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Wednesday, April 22 • 11:00am - 1:00pm
Mindfulness, Discrimination and Health

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This research investigates whether mindfulness, or contemplative awareness of one’s surroundings, may moderate the effects of sexism on health outcomes, specifically depression. Much research already suggests that individuals who report more experience with discrimination also tend to report more negative health outcomes (Pascoe & Smart Richman, 2009). Mindfulness skills, however, have been shown to have mitigating effects on the negative outcomes associated with many experiences that are typically harmful (Weger et al., 2011) and may be related to experiencing fewer depressive symptoms (Desrosiers et al., 2014). Additionally, trait mindfulness has the capacity to moderate the relationship between perceiving discrimination and developing depressive symptoms (Richman et al., 2014). This research aims at investigating how the buffering effects of mindfulness change when experiencing aspects of ambivalent sexism. Glick and Fiske (1996; 2001) posit that sexism consists of both negative beliefs and positive, yet still stereotypical, beliefs about women. Hostile sexism is a blatantly negative and rigidly traditional view of gender relations. Benevolent sexism is a subtle reinforcement of feminine stereotypes, which often has positive undertones that cause it to be endorsed, accepted, or go unrecognized. We hypothesize that higher degrees of mindfulness and experiences with ambivalent sexism will interact in predicting lower depressive symptoms.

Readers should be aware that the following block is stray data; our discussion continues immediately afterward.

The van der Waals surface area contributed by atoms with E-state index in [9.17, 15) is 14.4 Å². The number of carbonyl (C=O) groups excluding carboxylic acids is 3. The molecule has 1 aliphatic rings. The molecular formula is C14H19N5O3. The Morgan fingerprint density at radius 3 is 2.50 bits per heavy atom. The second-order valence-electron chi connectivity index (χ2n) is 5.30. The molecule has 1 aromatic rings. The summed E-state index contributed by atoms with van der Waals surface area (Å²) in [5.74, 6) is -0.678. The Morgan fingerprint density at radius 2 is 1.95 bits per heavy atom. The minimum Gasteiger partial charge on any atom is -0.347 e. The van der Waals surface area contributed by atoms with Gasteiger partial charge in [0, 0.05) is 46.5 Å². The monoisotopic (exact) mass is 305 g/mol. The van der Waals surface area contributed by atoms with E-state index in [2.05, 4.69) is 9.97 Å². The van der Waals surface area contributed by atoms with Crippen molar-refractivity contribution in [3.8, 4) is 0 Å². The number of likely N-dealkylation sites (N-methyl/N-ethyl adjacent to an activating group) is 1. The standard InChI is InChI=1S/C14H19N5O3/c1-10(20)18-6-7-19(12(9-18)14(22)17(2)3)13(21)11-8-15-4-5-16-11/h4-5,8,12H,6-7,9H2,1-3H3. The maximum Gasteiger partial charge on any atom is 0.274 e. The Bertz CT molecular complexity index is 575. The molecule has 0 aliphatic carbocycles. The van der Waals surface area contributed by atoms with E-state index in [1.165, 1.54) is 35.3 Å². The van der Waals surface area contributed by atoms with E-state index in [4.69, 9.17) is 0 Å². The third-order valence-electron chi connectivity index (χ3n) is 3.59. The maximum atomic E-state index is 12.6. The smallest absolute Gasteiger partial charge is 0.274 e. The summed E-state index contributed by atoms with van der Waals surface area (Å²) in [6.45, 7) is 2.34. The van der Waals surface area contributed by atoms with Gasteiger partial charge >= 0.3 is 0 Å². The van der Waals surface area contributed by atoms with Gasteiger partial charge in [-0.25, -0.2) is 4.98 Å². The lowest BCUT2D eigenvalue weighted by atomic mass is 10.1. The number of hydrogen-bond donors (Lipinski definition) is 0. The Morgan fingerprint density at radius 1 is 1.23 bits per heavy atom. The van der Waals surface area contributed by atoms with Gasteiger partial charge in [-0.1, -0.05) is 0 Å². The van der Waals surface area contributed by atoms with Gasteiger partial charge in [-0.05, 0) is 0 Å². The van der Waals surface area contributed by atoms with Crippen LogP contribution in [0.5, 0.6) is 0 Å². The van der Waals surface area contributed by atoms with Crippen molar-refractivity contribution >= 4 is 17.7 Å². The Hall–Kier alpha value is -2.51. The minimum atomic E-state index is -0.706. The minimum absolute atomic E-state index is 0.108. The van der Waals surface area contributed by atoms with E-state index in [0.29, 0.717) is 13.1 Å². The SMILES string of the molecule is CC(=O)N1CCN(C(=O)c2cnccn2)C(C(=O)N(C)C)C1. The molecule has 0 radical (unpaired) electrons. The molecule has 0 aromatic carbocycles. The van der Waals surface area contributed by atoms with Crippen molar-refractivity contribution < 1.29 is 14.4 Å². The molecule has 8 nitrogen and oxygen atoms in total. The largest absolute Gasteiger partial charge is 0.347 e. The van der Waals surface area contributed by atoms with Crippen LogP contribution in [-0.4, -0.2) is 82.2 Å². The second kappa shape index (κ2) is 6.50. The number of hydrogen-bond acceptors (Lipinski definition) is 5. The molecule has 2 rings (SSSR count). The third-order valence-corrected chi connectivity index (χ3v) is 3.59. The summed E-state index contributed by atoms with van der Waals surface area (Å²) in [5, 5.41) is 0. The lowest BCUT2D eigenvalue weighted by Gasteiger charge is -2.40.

Wednesday April 22, 2015 11:00am - 1:00pm PDT
Wilma Sherril Center Concourse

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